View from my kitchen window that inspired this blog post
During this past weekend, while many of you were off out, hopefully enjoying fun and games, I was at home confronting an almighty mountain of stuff that we, as a family, have been hoarding. The photo I have used to illustrate this week’s blog is just a snapshot of the clutter I had to deal with. I’d like to know how it makes you feel when you look at it. Would you feel overwhelmed at the thought of having to sort through it? Is the thought of it so unpleasant that you’d rather run a mile?
Sorting through it
My answer was a resounding yes to both of these questions. Luckily, I wasn’t alone and together with my husband we were able to make lighter work of it. When I stood at the kitchen sink this morning and looked out at a clear deck, straight across to the semi-blooming bougainvillea on the back fence, I felt a sense of relief wash over me. It made me realise how unsettled I had been feeling recently because of the clutter. While there are things happening in my life right now that could be perceived as unsettling, my brain feels better able to cope now I don’t have all that clutter clouding my vision.
With the taste of accomplishment still fresh in my mouth, I moved indoors and tackled the place where I endeavour to write every day. My desk was littered with a melange of tax returns, hand-creams, GP referral letters, bank statements, kids’ school reports, and essential oils that had dripped some of their scented contents onto a hard-drive lying idle beneath the pile. Somewhere beneath it was my actual writing material, i.e., a notebook and a pen. Hidden under the tax return I found my forgotten thesaurus. Then I had a eureka moment. What might seem glaringly obvious to others had remained obscure to me, that my disorderly desk was affecting my ability to focus on the job in hand. No wonder I kept checking my email and Facebook!
Link to procrastination
I was hanging out the washing the other day and wondering why I procrastinate so much. The washing could have waited, but I chose to distract myself with it rather than tackle a challenging scene in my book. I am beginning to see the link between procrastination and clutter. I’m not going to try and pick apart why we allow clutter to build up… that’s another story. But I am going to pick apart what the impact of hoarding is on our physical and emotional well-being. A study published in the US journal, Current Psychology, demonstrated how clutter can induce a physiological response in the form of increased levels of the stress hormone, cortisol. While cortisol has a role to play in the fight or flight response, long term exposure to high levels can cause all sorts of damage to the body’s regulatory systems. For example, it can damage cells in the hippocampus thus resulting in impaired learning. At my age, keeping my brain healthy is an absolute priority. I cannot afford to allow cortisol to run amok in my bloodstream. High levels of cortisol are also associated with increased heart rate and blood pressure which is related to heart disease. I’ve no doubt there are people who can thrive in chaos, but for me, I find that a visual distraction such as too much paperwork on my desk, or a messy room, affects my ability to focus. The lesson here is, while we might not realise it, clutter can lead to chaos and disorder in our lives. Because our brains thrive on order, the opposite is likely to induce stress. As a result, we become less productive, and more anxious.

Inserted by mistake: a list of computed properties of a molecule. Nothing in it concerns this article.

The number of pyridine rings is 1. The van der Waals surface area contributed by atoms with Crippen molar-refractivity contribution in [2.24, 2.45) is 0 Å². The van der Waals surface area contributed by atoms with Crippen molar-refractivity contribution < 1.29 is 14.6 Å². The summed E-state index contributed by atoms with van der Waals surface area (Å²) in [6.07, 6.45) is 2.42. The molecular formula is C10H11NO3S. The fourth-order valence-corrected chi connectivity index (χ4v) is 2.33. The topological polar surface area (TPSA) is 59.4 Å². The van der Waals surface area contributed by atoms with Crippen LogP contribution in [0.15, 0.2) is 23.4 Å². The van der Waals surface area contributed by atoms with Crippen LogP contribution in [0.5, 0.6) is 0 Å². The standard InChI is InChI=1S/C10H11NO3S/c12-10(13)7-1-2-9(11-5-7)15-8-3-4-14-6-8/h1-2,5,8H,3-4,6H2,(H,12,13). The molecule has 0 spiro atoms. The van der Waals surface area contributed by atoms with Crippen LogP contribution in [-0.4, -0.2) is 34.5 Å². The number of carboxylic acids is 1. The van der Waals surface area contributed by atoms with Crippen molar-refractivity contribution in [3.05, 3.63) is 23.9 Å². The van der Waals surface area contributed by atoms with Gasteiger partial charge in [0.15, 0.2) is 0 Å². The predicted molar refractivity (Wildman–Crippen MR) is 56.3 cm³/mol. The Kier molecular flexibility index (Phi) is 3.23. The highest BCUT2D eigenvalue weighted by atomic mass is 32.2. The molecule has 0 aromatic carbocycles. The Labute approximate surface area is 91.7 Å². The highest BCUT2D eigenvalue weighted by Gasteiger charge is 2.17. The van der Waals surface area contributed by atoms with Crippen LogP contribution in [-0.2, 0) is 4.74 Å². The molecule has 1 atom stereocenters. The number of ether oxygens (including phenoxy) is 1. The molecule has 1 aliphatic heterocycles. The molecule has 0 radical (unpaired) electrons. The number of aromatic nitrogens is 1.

Ageing and satisfaction